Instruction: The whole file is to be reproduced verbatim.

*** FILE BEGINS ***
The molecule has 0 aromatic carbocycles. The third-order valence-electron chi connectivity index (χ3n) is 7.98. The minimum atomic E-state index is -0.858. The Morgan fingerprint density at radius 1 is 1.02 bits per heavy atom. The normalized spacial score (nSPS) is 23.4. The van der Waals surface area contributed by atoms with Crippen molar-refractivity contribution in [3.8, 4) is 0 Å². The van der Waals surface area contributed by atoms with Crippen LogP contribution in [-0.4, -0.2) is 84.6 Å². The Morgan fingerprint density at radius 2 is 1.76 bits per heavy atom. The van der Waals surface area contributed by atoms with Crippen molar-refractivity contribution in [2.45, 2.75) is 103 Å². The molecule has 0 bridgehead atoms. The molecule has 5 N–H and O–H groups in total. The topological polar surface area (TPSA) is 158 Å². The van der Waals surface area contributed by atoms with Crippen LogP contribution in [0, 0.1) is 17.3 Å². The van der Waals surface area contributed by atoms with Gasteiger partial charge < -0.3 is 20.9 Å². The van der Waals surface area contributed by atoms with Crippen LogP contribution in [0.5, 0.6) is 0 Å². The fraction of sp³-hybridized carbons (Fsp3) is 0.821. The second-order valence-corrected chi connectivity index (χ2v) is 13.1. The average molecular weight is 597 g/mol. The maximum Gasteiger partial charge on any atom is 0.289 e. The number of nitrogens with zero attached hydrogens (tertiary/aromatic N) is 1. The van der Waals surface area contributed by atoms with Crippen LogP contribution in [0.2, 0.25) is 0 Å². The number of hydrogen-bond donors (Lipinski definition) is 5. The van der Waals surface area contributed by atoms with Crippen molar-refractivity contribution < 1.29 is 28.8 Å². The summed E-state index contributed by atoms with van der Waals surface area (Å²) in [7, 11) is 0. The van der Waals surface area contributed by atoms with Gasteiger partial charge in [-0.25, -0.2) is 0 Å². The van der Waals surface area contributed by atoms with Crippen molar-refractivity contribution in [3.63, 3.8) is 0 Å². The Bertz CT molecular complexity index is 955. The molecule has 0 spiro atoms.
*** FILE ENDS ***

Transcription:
The molecule has 0 aromatic carbocycles. The third-order valence-electron chi connectivity index (χ3n) is 7.98. The minimum atomic E-state index is -0.858. The Morgan fingerprint density at radius 1 is 1.02 bits per heavy atom. The normalized spacial score (nSPS) is 23.4. The van der Waals surface area contributed by atoms with Crippen molar-refractivity contribution in [3.8, 4) is 0 Å². The van der Waals surface area contributed by atoms with Crippen LogP contribution in [-0.4, -0.2) is 84.6 Å². The Morgan fingerprint density at radius 2 is 1.76 bits per heavy atom. The van der Waals surface area contributed by atoms with Crippen molar-refractivity contribution in [2.45, 2.75) is 103 Å². The molecule has 0 bridgehead atoms. The molecule has 5 N–H and O–H groups in total. The topological polar surface area (TPSA) is 158 Å². The van der Waals surface area contributed by atoms with Crippen LogP contribution in [0, 0.1) is 17.3 Å². The van der Waals surface area contributed by atoms with Gasteiger partial charge < -0.3 is 20.9 Å². The van der Waals surface area contributed by atoms with Crippen LogP contribution in [0.5, 0.6) is 0 Å². The fraction of sp³-hybridized carbons (Fsp3) is 0.821. The second-order valence-corrected chi connectivity index (χ2v) is 13.1. The average molecular weight is 597 g/mol. The maximum Gasteiger partial charge on any atom is 0.289 e. The number of nitrogens with zero attached hydrogens (tertiary/aromatic N) is 1. The van der Waals surface area contributed by atoms with Crippen LogP contribution in [0.2, 0.25) is 0 Å². The number of hydrogen-bond donors (Lipinski definition) is 5. The van der Waals surface area contributed by atoms with Crippen molar-refractivity contribution < 1.29 is 28.8 Å². The summed E-state index contributed by atoms with van der Waals surface area (Å²) in [7, 11) is 0. The van der Waals surface area contributed by atoms with Gasteiger partial charge in [-0.25, -0.2) is 0 Å². The van der Waals surface area contributed by atoms with Crippen molar-refractivity contribution in [3.63, 3.8) is 0 Å². The Bertz CT molecular complexity index is 955. The molecule has 0 spiro atoms.